The OTHER Reasons You Aren't Getting Hired<span style="display:block;position:relative;padding-top:56.25%;" class="rm-shortcode" data-rm-shortcode-id="b11e73a3869ab86a3c2a043cc6a00411"><iframe lazy-loadable="true" src="https://www.youtube.com/embed/Pc-47WhwpFI?rel=0" width="100%" height="auto" frameborder="0" scrolling="no" style="position:absolute;top:0;left:0;width:100%;height:100%;"></iframe></span><p>These days, you are business-of-one, which means you need to be on top of your career game. </p><p>That being said, do you know the other big reasons why you aren't getting hired? <a href="https://www.workitdaily.com/webinar-ways-shut-out-hiring-process" target="_blank" rel="noopener noreferrer">Click here</a> to learn the 8 reasons why you're being shut of the hiring process, and what you can do change it fast (for free!)</p>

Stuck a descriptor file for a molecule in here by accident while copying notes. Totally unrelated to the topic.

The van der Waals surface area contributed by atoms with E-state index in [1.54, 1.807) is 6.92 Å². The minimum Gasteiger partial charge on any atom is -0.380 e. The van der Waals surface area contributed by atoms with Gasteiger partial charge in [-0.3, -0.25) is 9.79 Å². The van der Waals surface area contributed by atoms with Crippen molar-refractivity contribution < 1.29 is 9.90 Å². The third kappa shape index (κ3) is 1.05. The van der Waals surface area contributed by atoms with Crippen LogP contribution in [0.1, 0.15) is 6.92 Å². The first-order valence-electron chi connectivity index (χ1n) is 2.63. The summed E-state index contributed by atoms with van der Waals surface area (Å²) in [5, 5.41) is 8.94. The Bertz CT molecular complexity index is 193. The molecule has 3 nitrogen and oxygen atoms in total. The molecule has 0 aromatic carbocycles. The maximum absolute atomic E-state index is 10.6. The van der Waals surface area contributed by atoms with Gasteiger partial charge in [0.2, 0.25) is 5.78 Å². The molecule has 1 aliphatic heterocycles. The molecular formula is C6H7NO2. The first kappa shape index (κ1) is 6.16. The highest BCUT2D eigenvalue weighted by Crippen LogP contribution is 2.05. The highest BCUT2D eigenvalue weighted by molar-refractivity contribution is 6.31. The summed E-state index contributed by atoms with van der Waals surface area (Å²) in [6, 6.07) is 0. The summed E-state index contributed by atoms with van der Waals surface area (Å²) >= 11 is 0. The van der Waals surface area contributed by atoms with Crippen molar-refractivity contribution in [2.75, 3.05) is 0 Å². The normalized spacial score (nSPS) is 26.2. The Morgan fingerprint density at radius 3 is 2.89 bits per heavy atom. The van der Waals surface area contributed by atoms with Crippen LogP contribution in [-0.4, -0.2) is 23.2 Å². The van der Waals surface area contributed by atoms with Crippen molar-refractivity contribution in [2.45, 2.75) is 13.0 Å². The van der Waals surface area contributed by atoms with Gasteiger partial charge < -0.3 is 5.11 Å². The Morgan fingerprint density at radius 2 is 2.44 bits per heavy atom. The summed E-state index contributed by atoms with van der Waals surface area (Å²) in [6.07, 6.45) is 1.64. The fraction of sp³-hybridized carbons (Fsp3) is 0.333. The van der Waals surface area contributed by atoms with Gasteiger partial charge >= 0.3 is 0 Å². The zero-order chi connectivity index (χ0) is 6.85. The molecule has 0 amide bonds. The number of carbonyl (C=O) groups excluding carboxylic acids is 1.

You're in a meeting at work and would like to suggest an idea, but feel you are too new to the working world or too young to add value at this point. You choose to say nothing and regret it later.
How do you handle this situation in the future? How can you gain confidence at work?